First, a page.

The Outlaw of Torn

By Edgar Rice Burroughs

Page 0

THE OUTLAW OF TORN

By Edgar Rice Burroughs


To My Friend

JOSEPH E. BRAY




CHAPTER I

Here is a story that has lain dormant for seven hundred years. At first
it was suppressed by one of the Plantagenet kings of England. Later it
was forgotten. I happened to dig it up by accident. The accident being
the relationship of my wife's cousin to a certain Father Superior in a
very ancient monastery in Europe.

He let me pry about among a quantity of mildewed and musty manuscripts
and I came across this. It is very interesting--partially since it is a
bit of hitherto unrecorded history, but principally from the fact that
it records the story of a most remarkable revenge and the adventurous
life of its innocent victim--Richard, the lost prince of England.

In the retelling of it, I have left out most of the history. What
interested me was the unique character about whom the tale revolves--the
visored horseman who--but let us wait until we get to him.

It all happened in the thirteenth century, and while it was happening,
it shook England from north to south and from east to west; and reached
across the channel and shook France. It started, directly, in the London
palace of Henry III, and was the result of a quarrel between the King
and his powerful brother-in-law, Simon de Montfort, Earl of Leicester.

Never mind the quarrel, that's history, and you can read all about it at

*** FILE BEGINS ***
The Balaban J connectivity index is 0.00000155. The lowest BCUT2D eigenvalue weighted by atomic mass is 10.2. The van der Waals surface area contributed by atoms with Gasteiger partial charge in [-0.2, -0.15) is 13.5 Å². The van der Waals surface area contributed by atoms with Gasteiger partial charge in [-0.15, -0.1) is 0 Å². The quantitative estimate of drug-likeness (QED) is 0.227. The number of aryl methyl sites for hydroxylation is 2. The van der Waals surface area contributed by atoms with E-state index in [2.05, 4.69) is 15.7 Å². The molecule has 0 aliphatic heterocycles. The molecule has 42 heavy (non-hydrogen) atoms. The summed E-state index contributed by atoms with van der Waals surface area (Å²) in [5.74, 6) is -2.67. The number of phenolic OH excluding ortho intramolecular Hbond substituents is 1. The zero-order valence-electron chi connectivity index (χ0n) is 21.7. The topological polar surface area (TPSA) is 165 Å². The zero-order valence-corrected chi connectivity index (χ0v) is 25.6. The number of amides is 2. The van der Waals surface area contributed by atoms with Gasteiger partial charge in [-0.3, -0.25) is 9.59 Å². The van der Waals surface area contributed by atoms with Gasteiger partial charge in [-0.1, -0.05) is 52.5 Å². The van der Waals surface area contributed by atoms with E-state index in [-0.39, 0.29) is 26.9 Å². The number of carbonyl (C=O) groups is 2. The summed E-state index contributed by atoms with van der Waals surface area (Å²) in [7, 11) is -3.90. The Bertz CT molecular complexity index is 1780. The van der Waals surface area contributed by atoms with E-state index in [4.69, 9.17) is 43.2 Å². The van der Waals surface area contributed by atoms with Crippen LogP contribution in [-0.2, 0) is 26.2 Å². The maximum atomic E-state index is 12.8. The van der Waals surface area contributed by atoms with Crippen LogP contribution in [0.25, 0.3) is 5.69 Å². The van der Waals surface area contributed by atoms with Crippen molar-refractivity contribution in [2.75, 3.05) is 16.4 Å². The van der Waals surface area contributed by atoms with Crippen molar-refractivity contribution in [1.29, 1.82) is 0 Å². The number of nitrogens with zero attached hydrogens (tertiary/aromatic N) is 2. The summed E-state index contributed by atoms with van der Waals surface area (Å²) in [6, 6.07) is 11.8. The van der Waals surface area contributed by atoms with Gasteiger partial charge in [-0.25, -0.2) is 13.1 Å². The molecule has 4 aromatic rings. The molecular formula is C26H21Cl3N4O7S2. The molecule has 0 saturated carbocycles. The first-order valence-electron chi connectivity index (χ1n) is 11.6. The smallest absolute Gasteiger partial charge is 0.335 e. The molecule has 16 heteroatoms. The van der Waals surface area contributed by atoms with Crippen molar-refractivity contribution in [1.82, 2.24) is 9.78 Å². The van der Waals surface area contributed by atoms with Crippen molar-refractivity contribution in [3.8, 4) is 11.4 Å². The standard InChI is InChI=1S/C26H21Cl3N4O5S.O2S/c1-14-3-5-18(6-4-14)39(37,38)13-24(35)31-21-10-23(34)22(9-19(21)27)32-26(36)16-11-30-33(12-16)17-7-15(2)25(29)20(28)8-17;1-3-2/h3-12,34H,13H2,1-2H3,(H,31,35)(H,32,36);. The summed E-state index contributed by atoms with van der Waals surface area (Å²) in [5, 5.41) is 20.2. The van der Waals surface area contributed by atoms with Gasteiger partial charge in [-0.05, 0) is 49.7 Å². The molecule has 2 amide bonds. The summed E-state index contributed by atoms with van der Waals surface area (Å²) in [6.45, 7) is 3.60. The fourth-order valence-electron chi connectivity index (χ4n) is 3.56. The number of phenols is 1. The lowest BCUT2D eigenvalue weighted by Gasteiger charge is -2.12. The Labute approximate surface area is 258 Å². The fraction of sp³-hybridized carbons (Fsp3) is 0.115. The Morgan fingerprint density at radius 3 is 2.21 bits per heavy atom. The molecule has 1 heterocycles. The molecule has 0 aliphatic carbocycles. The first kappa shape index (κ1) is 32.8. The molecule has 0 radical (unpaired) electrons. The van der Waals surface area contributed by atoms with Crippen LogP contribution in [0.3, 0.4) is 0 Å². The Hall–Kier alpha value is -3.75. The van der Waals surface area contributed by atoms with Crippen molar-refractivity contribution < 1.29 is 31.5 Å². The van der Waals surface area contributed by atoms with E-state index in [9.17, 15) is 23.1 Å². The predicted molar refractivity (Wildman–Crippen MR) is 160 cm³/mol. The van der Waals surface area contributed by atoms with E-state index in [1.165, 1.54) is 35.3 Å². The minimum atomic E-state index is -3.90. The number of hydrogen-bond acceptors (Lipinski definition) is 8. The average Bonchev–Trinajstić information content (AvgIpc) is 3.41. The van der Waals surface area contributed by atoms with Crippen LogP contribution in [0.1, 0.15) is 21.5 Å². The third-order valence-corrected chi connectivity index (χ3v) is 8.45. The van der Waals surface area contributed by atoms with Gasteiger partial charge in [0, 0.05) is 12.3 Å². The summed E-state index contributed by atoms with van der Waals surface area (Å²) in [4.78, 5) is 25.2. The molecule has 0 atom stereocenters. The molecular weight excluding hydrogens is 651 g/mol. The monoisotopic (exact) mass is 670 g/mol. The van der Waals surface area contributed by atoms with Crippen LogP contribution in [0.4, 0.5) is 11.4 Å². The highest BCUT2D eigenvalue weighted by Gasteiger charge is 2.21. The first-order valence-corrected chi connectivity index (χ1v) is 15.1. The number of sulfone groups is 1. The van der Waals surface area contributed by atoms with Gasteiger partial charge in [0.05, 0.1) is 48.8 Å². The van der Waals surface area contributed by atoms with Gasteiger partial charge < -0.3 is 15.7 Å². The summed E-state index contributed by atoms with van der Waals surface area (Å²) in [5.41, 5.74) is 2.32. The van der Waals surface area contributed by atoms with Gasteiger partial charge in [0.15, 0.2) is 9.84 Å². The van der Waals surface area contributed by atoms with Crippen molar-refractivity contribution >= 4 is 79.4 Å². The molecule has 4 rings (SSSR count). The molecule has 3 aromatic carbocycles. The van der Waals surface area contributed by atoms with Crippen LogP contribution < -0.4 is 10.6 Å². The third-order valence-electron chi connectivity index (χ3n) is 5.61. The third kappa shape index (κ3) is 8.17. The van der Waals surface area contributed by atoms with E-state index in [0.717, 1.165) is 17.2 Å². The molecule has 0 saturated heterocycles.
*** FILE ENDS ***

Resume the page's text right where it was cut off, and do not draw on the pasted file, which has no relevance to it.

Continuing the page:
your leisure. But on this June day in the year of our Lord 1243, Henry
so forgot himself as to very unjustly accuse De Montfort of treason in
the presence of a number of the King's gentlemen.

De Montfort paled. He was a tall, handsome man, and when he drew himself
to his full height and turned those gray eyes on the victim of his
wrath, as he did that day, he was very imposing. A power in England,
second only to the King himself, and with the heart of a lion in him, he
answered the King as no other man in all England would have dared answer
him.

"My Lord King," he cried, "that you be my Lord King alone prevents Simon
de Montfort from demanding satisfaction for such a gross insult. That
you take advantage of your kingship to say what you would never dare say
were you not king, brands me not a traitor, though it does brand you a
coward."

Tense silence fell upon the little company of lords and courtiers as
these awful words fell from the lips of a subject, addressed to his
king. They were horrified, for

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